Goren Bridge: Reverse Cheating

Published - May 09, 2024 01:03 pm IST

The bridge world has been rocked in recent years with accusations of cheating by some of the world’s top pairs. Today’s deal, from a World Championship team match, shows the game being played the right way.

North opened two diamonds multi, one of the world’s most popular conventions outside of North America. It showed one major and South’s four-club bid asked which one. North’s four-diamond bid showed hearts and South made the obvious bid. West, Sweden’s Fredrik Nystrom, found the only lead to threaten the contract – a spade. South could not take the time to get a club ruff in hand or the defense would negotiate a spade ruff to go with their three aces. East made the necessary play of ducking his ace at trick one, but it took East some time to make his play.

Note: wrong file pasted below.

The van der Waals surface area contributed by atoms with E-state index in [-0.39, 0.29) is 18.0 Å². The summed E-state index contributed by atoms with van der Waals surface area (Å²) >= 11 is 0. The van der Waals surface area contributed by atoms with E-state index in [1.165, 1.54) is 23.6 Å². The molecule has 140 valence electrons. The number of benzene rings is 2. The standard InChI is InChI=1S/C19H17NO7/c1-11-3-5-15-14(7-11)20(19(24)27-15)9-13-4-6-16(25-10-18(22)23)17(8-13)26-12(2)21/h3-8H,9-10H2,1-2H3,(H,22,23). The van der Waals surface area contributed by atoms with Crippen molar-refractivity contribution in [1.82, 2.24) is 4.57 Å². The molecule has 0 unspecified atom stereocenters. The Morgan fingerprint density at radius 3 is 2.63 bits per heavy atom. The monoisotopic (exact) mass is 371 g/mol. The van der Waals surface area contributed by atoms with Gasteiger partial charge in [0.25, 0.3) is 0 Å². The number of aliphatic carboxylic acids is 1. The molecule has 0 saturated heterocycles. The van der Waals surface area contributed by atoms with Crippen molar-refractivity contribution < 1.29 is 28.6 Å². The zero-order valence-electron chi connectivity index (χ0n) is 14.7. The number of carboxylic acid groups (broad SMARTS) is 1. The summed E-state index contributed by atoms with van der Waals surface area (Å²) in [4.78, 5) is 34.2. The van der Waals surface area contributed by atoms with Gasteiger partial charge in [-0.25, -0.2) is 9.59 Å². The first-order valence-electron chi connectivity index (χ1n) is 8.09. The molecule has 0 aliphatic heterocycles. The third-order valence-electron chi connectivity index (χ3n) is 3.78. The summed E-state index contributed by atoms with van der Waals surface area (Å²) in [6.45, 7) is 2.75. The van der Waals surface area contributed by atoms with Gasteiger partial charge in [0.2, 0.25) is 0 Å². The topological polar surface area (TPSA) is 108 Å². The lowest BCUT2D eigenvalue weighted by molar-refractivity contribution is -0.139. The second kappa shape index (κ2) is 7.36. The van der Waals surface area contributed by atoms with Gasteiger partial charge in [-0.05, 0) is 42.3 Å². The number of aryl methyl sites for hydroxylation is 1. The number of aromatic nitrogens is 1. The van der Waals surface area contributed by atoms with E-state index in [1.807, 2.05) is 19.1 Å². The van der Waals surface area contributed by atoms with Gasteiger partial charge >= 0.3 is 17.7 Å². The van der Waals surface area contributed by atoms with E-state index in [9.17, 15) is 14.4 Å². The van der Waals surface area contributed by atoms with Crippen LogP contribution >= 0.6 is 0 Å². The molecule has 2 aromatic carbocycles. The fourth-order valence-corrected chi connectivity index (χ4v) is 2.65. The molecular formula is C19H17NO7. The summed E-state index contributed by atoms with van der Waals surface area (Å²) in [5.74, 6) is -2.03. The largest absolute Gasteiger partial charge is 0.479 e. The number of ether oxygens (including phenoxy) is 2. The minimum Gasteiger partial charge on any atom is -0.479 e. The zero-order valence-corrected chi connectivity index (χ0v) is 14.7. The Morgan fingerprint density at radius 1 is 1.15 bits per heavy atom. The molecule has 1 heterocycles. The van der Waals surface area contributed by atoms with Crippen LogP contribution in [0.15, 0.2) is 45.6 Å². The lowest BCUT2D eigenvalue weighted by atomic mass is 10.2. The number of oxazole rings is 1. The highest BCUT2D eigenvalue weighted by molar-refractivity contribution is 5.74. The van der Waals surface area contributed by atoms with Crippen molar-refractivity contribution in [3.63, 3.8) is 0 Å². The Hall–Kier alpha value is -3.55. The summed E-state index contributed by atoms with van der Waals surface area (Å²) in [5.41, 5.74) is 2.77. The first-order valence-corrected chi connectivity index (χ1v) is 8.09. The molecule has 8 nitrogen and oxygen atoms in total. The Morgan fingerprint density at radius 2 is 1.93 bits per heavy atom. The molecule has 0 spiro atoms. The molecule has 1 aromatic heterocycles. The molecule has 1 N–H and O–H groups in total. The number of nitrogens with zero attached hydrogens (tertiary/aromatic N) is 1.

South tried to muddy the waters for the defense by leading the 10 of hearts to dummy’s ace and then cashing the king of hearts. He led a low diamond from dummy, but East rose with his ace and cashed the ace of clubs. Nystrom encouraged clubs, so East continued with a club, ruffed by South. South cashed the king of diamonds and ruffed a diamond in dummy. He drew the last trump and conceded a spade to the defense. Making four! Why had Nystrom encouraged clubs? Had he discouraged, East would have shifted to the ace of spades and defeated the contract with a spade ruff. Nystrom felt that he knew that his partner held the ace of spades from East’s deliberate tempo at trick one. He refused to take advantage of that and therefore encouraged a second club lead. Really well done!

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